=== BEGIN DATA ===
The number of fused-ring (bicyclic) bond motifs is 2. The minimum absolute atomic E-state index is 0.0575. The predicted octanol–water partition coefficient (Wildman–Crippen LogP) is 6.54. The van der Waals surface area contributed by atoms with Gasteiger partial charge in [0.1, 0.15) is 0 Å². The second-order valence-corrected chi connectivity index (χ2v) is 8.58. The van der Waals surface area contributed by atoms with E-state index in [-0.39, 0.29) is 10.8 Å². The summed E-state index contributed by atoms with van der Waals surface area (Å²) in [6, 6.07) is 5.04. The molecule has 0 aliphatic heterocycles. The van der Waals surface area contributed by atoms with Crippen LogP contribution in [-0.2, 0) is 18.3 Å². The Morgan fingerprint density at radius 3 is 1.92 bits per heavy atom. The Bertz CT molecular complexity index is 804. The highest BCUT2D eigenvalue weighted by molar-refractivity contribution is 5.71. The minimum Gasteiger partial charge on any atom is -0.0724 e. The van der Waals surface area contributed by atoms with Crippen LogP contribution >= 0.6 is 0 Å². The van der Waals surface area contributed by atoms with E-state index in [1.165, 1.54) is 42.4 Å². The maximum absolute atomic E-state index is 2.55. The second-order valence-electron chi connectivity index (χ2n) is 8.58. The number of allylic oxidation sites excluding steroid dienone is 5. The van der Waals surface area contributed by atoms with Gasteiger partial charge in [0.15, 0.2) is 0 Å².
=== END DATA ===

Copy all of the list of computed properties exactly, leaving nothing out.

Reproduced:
The number of fused-ring (bicyclic) bond motifs is 2. The minimum absolute atomic E-state index is 0.0575. The predicted octanol–water partition coefficient (Wildman–Crippen LogP) is 6.54. The van der Waals surface area contributed by atoms with Gasteiger partial charge in [0.1, 0.15) is 0 Å². The second-order valence-corrected chi connectivity index (χ2v) is 8.58. The van der Waals surface area contributed by atoms with E-state index in [-0.39, 0.29) is 10.8 Å². The summed E-state index contributed by atoms with van der Waals surface area (Å²) in [6, 6.07) is 5.04. The molecule has 0 aliphatic heterocycles. The van der Waals surface area contributed by atoms with Crippen LogP contribution in [-0.2, 0) is 18.3 Å². The Morgan fingerprint density at radius 3 is 1.92 bits per heavy atom. The Bertz CT molecular complexity index is 804. The highest BCUT2D eigenvalue weighted by molar-refractivity contribution is 5.71. The minimum Gasteiger partial charge on any atom is -0.0724 e. The van der Waals surface area contributed by atoms with Crippen LogP contribution >= 0.6 is 0 Å². The van der Waals surface area contributed by atoms with E-state index in [1.165, 1.54) is 42.4 Å². The maximum absolute atomic E-state index is 2.55. The second-order valence-electron chi connectivity index (χ2n) is 8.58. The number of allylic oxidation sites excluding steroid dienone is 5. The van der Waals surface area contributed by atoms with Gasteiger partial charge in [0.15, 0.2) is 0 Å².